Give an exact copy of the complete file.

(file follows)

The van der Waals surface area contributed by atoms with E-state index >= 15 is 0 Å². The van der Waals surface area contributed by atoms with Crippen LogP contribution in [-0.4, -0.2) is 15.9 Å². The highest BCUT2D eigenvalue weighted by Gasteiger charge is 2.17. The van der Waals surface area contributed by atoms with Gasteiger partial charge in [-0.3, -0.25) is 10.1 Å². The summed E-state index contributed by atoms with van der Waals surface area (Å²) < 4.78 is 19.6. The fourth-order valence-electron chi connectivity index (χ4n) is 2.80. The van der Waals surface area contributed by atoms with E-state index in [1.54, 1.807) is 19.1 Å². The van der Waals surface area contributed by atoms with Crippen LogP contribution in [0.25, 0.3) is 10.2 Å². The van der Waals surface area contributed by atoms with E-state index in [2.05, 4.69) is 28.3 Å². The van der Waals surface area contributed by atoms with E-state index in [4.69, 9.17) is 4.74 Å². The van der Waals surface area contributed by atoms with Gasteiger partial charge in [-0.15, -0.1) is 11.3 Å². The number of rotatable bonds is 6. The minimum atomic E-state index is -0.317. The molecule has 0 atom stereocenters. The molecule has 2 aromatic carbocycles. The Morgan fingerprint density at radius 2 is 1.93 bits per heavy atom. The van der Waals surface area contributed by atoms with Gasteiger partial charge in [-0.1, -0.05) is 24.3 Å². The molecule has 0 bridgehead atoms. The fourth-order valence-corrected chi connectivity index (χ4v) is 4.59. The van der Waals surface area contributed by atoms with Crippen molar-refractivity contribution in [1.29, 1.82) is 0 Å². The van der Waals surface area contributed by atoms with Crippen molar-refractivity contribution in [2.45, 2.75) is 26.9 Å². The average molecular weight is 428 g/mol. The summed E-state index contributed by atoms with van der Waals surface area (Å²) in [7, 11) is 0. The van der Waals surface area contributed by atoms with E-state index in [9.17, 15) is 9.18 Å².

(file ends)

The van der Waals surface area contributed by atoms with E-state index >= 15 is 0 Å². The van der Waals surface area contributed by atoms with Crippen LogP contribution in [-0.4, -0.2) is 15.9 Å². The highest BCUT2D eigenvalue weighted by Gasteiger charge is 2.17. The van der Waals surface area contributed by atoms with Gasteiger partial charge in [-0.3, -0.25) is 10.1 Å². The summed E-state index contributed by atoms with van der Waals surface area (Å²) < 4.78 is 19.6. The fourth-order valence-electron chi connectivity index (χ4n) is 2.80. The van der Waals surface area contributed by atoms with E-state index in [1.54, 1.807) is 19.1 Å². The van der Waals surface area contributed by atoms with Crippen LogP contribution in [0.25, 0.3) is 10.2 Å². The van der Waals surface area contributed by atoms with E-state index in [2.05, 4.69) is 28.3 Å². The van der Waals surface area contributed by atoms with E-state index in [4.69, 9.17) is 4.74 Å². The van der Waals surface area contributed by atoms with Gasteiger partial charge in [-0.15, -0.1) is 11.3 Å². The number of rotatable bonds is 6. The minimum atomic E-state index is -0.317. The molecule has 0 atom stereocenters. The molecule has 2 aromatic carbocycles. The Morgan fingerprint density at radius 2 is 1.93 bits per heavy atom. The van der Waals surface area contributed by atoms with Gasteiger partial charge in [-0.1, -0.05) is 24.3 Å². The molecule has 0 bridgehead atoms. The fourth-order valence-corrected chi connectivity index (χ4v) is 4.59. The van der Waals surface area contributed by atoms with Crippen molar-refractivity contribution in [1.29, 1.82) is 0 Å². The van der Waals surface area contributed by atoms with Crippen molar-refractivity contribution in [2.45, 2.75) is 26.9 Å². The average molecular weight is 428 g/mol. The summed E-state index contributed by atoms with van der Waals surface area (Å²) in [7, 11) is 0. The van der Waals surface area contributed by atoms with E-state index in [9.17, 15) is 9.18 Å².